Apple’s New Privacy Page Has Tim Cook Reiterate Commitment to Your Privacy
Apple has launched a new page on their website which details the company’s commitment to your privacy. CEO Tim Cook explains the reasons why the website was created and more:
We’re publishing this website to explain how we handle your personal information, what we do and don’t collect, and why. We’re going to make sure you get updates here about privacy at Apple at least once a year and whenever there are significant changes to our policies.
Cook goes on to reiterate Apple is in the business of selling great products—and not collecting your data:
Our business model is very straightforward: We sell great products. We don’t build a profile based on your email content or web browsing habits to sell to advertisers. We don’t “monetize” the information you store on your iPhone or in iCloud. And we don’t read your email or your messages to get information to market to you. Our software and services are designed to make our devices better. Plain and simple.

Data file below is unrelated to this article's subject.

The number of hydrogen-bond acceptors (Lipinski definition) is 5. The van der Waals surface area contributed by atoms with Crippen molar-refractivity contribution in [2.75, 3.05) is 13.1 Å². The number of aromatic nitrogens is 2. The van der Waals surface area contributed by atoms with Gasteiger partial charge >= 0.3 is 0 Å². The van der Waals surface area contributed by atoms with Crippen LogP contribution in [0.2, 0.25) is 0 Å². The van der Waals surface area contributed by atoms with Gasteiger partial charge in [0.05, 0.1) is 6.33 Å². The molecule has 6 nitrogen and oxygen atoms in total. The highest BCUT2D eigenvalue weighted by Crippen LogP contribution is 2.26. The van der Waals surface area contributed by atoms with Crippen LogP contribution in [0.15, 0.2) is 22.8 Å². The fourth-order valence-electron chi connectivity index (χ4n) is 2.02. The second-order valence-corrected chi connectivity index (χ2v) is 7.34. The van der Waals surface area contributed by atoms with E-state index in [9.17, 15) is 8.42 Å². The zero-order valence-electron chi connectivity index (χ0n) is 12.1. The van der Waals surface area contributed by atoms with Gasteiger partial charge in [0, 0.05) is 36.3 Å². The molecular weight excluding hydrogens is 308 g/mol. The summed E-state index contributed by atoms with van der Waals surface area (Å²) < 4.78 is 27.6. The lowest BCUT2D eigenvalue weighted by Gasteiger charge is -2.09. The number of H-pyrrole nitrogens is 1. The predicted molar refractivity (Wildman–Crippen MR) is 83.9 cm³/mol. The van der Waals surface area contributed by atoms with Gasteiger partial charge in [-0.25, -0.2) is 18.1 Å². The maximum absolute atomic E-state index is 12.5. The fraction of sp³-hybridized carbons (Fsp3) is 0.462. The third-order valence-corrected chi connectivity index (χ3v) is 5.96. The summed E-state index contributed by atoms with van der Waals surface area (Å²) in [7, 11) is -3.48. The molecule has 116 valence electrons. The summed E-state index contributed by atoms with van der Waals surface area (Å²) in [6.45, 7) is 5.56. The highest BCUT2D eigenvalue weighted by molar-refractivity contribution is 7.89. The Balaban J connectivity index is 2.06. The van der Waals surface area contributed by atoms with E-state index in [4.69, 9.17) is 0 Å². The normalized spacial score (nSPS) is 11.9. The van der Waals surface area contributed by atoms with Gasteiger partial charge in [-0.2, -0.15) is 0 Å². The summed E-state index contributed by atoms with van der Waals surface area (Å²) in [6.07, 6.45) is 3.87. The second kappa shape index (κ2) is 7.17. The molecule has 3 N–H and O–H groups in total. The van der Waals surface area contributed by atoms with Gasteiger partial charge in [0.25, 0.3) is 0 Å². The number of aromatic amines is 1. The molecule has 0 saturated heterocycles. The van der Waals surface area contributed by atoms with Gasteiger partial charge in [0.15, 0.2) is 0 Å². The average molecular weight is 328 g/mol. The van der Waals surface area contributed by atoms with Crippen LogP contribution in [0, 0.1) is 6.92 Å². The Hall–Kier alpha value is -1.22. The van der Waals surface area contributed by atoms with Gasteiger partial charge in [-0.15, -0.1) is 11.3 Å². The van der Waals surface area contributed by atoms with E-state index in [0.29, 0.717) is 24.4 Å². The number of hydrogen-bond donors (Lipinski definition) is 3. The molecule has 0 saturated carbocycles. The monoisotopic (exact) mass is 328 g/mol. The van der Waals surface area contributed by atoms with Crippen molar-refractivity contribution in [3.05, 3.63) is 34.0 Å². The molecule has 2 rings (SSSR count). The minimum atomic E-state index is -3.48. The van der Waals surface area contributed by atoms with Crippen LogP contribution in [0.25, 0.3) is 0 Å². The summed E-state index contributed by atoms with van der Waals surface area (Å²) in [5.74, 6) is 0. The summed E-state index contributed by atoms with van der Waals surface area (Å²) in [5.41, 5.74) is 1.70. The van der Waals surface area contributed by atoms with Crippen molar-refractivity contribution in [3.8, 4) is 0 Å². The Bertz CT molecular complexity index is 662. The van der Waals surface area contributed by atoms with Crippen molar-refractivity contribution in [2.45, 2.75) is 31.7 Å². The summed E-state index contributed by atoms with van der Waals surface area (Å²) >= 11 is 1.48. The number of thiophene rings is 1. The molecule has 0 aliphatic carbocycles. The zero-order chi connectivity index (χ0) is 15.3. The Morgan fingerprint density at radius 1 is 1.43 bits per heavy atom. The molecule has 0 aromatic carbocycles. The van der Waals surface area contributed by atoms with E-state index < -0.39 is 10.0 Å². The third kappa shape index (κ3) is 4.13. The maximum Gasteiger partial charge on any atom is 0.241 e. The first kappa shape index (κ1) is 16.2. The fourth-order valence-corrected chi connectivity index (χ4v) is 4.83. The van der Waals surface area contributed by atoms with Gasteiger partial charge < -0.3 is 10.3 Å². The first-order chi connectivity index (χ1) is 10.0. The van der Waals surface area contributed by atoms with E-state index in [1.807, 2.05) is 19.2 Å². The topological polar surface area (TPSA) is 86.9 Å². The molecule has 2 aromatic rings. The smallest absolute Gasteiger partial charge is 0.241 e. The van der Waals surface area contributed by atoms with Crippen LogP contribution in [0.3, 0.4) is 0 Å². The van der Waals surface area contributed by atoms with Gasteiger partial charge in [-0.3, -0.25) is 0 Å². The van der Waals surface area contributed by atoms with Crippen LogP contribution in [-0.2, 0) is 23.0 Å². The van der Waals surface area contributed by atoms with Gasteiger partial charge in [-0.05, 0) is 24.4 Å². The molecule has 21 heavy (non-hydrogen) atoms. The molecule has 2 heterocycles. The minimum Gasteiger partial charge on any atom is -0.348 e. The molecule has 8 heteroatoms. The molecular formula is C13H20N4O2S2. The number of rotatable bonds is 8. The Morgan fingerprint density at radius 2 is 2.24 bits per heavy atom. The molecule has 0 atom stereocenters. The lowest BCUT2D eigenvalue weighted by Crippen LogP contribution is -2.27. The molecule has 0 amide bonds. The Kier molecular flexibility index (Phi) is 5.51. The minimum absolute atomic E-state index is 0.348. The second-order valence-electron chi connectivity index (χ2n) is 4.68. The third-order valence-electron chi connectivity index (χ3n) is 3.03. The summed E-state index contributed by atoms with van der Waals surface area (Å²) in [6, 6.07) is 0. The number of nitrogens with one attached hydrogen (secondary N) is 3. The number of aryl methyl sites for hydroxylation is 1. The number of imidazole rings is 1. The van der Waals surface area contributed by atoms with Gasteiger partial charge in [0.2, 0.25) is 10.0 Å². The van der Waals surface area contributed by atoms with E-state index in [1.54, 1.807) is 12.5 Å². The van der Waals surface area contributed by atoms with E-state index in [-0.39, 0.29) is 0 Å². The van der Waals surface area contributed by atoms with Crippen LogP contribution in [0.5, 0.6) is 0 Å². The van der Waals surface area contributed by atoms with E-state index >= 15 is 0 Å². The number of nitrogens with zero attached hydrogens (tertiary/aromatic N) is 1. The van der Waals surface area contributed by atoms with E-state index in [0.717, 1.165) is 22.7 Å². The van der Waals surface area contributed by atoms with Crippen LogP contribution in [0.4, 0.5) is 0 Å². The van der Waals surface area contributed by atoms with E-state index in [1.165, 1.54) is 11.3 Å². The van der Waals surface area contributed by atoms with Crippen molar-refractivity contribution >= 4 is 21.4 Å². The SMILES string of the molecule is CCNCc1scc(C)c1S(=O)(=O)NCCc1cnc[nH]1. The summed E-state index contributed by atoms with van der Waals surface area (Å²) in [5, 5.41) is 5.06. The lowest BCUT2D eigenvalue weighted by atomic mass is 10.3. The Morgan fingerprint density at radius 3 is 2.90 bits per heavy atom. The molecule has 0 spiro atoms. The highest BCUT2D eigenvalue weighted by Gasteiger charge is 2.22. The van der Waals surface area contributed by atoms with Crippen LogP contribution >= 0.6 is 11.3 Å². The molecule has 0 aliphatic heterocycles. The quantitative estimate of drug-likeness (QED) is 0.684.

The CEO goes on to address allegations Apple has worked with governments on ‘back doors’ and denies the company ever has or will:
Finally, I want to be absolutely clear that we have never worked with any government agency from any country to create a backdoor in any of our products or services. We have also never allowed access to our servers. And we never will.
On the section of the website detailing government information requests, Apple says devices running iOS 8 will have their data safe, as the company can no longer bypass your passcode and get your data. So if a government seeks a warrant for data, Apple themselves cannot extract your details from a device running iOS 8:
On devices running iOS 8, your personal data such as photos, messages (including attachments), email, contacts, call history, iTunes content, notes, and reminders is placed under the protection of your passcode. Unlike our competitors, Apple cannot bypass your passcode and therefore cannot access this data. So it’s not technically feasible for us to respond to government warrants for the extraction of this data from devices in their possession running iOS 8.
Cook discussed these privacy issues in the second part of his interview with Charlie Rose. Apple is not into collecting user data, rather it’s in the business of selling great products. When he refers to companies collecting data, it’s a subtle jab at competitors such as Google (and even Facebook), which relies on user data as part of their business model. Apple wants to make it clear they aren’t part of that, at all.
If you want to learn how to manage your privacy better on iOS devices, check out the tips on this page.